Putting Loan Forgiveness In Historical Perspective

Has Biden really lowered the deficit by $1.7 trillion?

The talking point sounds great. But it’s not true.

What is true is the deficit has been reduced by about $1.7 trillion between 2021 and 2022 — but not because of Biden.

When the COVID-19 pandemic hit in 2020, government revenues dried up as businesses shut down. The significant reduction in tax revenues combined with the trillions of dollars in pandemic relief caused the national deficit to quickly balloon.

This means the deficit was always going to decrease because pandemic-related spending has waned.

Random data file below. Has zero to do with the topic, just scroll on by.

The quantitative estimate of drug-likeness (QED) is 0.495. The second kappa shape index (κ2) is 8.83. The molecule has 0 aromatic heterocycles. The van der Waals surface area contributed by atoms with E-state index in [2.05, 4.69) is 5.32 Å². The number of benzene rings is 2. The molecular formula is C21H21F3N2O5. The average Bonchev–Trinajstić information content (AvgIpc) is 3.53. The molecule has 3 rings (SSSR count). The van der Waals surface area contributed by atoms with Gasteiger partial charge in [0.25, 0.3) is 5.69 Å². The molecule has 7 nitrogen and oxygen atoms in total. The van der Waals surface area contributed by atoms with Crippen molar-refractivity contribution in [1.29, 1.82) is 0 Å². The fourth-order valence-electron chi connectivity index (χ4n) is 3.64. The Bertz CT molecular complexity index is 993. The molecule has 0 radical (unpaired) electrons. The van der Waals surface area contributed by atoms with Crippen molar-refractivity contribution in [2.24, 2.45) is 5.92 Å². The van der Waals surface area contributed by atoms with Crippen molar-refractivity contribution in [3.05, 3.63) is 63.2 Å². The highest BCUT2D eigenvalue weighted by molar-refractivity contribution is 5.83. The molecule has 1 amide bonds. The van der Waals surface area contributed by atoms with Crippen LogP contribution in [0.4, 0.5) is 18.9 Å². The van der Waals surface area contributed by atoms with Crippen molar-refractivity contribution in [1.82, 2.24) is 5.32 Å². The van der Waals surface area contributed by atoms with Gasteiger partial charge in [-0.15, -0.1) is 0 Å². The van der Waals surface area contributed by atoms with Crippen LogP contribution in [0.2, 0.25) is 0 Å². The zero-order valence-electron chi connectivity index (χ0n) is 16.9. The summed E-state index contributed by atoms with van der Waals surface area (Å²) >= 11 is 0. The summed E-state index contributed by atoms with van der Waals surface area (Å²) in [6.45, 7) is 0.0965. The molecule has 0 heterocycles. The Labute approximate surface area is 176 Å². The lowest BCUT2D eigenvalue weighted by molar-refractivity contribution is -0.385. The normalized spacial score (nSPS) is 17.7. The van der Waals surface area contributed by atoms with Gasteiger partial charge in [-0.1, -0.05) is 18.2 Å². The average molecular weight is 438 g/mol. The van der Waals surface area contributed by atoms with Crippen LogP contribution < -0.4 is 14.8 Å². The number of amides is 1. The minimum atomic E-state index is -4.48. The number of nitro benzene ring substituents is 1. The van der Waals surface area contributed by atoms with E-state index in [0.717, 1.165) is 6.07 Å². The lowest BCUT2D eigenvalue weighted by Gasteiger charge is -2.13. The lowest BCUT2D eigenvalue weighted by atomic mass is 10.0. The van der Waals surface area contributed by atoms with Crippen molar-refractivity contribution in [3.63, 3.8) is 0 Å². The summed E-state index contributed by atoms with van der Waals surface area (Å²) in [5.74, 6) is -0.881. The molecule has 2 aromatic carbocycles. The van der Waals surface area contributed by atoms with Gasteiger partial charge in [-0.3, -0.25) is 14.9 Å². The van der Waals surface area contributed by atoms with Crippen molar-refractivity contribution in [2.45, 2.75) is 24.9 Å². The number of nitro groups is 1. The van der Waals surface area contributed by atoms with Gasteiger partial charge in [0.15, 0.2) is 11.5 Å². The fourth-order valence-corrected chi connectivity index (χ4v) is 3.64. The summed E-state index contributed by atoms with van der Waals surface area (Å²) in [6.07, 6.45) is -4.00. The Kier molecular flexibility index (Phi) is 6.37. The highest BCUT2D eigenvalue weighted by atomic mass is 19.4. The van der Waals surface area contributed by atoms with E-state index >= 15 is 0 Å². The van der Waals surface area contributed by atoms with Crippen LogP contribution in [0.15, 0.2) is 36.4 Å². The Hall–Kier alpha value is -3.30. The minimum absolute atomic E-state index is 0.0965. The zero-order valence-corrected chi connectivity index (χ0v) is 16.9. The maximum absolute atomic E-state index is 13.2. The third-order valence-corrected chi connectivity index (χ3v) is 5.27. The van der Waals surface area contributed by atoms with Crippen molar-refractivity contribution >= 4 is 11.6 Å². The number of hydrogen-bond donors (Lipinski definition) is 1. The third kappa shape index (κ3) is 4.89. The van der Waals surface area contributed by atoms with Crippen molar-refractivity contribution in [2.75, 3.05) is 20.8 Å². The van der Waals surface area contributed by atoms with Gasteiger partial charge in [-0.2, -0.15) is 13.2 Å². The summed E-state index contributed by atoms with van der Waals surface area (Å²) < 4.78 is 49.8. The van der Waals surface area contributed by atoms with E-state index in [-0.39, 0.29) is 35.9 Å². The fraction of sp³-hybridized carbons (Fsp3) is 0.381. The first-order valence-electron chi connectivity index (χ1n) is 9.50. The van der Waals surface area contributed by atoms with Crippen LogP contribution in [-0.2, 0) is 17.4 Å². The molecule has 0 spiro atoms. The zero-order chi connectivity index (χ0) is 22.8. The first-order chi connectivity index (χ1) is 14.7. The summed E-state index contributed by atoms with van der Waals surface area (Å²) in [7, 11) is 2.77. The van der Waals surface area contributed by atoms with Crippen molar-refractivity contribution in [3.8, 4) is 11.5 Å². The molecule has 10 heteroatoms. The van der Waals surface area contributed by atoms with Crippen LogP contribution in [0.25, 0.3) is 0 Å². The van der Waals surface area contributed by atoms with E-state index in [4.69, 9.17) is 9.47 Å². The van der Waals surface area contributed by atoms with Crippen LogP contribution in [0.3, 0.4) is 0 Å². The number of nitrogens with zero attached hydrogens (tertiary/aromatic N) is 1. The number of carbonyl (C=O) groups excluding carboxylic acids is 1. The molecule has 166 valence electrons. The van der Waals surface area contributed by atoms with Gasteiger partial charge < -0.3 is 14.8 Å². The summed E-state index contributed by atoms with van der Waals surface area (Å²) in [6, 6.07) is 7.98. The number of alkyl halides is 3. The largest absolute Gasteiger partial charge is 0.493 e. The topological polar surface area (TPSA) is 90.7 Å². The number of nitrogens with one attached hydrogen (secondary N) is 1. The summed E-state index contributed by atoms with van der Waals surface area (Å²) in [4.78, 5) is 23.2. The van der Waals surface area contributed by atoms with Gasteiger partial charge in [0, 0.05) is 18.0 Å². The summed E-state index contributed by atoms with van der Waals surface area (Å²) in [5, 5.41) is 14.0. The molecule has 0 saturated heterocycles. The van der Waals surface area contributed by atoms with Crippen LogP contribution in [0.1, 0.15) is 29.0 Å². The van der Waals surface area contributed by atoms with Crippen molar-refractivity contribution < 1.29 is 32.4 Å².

The Congressional Budget Office explains:

CBO projects that the federal budget deficit will shrink to $1.0 trillion in 2022 (it was $2.8 trillion last year) and that the annual shortfall would average $1.6 trillion from 2023 to 2032. The deficit continues to decrease as a percentage of gross domestic product (GDP) next year as spending related to the coronavirus pandemic wanes, but then deficits increase, reaching 6.1 percent of GDP in 2032.

As the CBO explained, a budget deficit of about $1 trillion still exists. Biden is therefore not saving Americans any money.

So the question remains: Who is going to pay for student loan debt forgiveness?

Biden planning largest transfer programs in American history